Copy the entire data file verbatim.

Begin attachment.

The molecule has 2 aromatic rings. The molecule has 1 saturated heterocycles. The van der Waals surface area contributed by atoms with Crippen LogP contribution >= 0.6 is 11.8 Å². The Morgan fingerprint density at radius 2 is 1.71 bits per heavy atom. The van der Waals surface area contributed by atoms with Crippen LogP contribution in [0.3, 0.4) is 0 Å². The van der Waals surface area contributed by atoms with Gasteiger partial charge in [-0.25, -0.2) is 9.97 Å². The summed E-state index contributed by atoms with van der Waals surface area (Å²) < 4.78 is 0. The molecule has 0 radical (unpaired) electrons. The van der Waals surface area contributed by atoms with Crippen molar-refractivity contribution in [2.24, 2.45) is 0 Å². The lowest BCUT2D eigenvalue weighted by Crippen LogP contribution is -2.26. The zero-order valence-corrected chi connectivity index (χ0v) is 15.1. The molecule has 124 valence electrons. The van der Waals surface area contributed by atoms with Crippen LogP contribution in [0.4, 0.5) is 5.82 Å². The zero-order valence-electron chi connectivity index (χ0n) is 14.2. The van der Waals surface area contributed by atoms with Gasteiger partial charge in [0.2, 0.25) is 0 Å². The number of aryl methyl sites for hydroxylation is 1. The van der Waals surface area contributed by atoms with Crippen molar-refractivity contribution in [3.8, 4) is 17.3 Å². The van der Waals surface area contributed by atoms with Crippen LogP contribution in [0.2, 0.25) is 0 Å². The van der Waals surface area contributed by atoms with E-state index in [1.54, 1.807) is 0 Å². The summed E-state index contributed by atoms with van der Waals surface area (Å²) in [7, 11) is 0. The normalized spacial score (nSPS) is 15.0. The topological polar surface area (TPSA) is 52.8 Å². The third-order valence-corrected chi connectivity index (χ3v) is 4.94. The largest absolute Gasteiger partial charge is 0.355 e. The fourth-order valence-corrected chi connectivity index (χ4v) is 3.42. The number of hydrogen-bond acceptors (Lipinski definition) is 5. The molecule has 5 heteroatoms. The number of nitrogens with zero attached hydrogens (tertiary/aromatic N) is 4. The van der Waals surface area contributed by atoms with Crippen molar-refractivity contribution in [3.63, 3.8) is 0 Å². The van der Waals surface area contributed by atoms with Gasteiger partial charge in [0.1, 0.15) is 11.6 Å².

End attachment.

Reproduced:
The molecule has 2 aromatic rings. The molecule has 1 saturated heterocycles. The van der Waals surface area contributed by atoms with Crippen LogP contribution >= 0.6 is 11.8 Å². The Morgan fingerprint density at radius 2 is 1.71 bits per heavy atom. The van der Waals surface area contributed by atoms with Crippen LogP contribution in [0.3, 0.4) is 0 Å². The van der Waals surface area contributed by atoms with Gasteiger partial charge in [-0.25, -0.2) is 9.97 Å². The summed E-state index contributed by atoms with van der Waals surface area (Å²) < 4.78 is 0. The molecule has 0 radical (unpaired) electrons. The van der Waals surface area contributed by atoms with Crippen molar-refractivity contribution in [2.24, 2.45) is 0 Å². The lowest BCUT2D eigenvalue weighted by Crippen LogP contribution is -2.26. The zero-order valence-corrected chi connectivity index (χ0v) is 15.1. The molecule has 124 valence electrons. The van der Waals surface area contributed by atoms with Crippen LogP contribution in [0.4, 0.5) is 5.82 Å². The zero-order valence-electron chi connectivity index (χ0n) is 14.2. The van der Waals surface area contributed by atoms with Gasteiger partial charge in [0.2, 0.25) is 0 Å². The number of aryl methyl sites for hydroxylation is 1. The van der Waals surface area contributed by atoms with Crippen molar-refractivity contribution in [3.8, 4) is 17.3 Å². The van der Waals surface area contributed by atoms with Crippen LogP contribution in [0.2, 0.25) is 0 Å². The van der Waals surface area contributed by atoms with E-state index in [1.54, 1.807) is 0 Å². The summed E-state index contributed by atoms with van der Waals surface area (Å²) in [7, 11) is 0. The normalized spacial score (nSPS) is 15.0. The topological polar surface area (TPSA) is 52.8 Å². The third-order valence-corrected chi connectivity index (χ3v) is 4.94. The largest absolute Gasteiger partial charge is 0.355 e. The fourth-order valence-corrected chi connectivity index (χ4v) is 3.42. The number of hydrogen-bond acceptors (Lipinski definition) is 5. The molecule has 5 heteroatoms. The number of nitrogens with zero attached hydrogens (tertiary/aromatic N) is 4. The van der Waals surface area contributed by atoms with Crippen molar-refractivity contribution in [3.63, 3.8) is 0 Å². The van der Waals surface area contributed by atoms with Gasteiger partial charge in [0.1, 0.15) is 11.6 Å².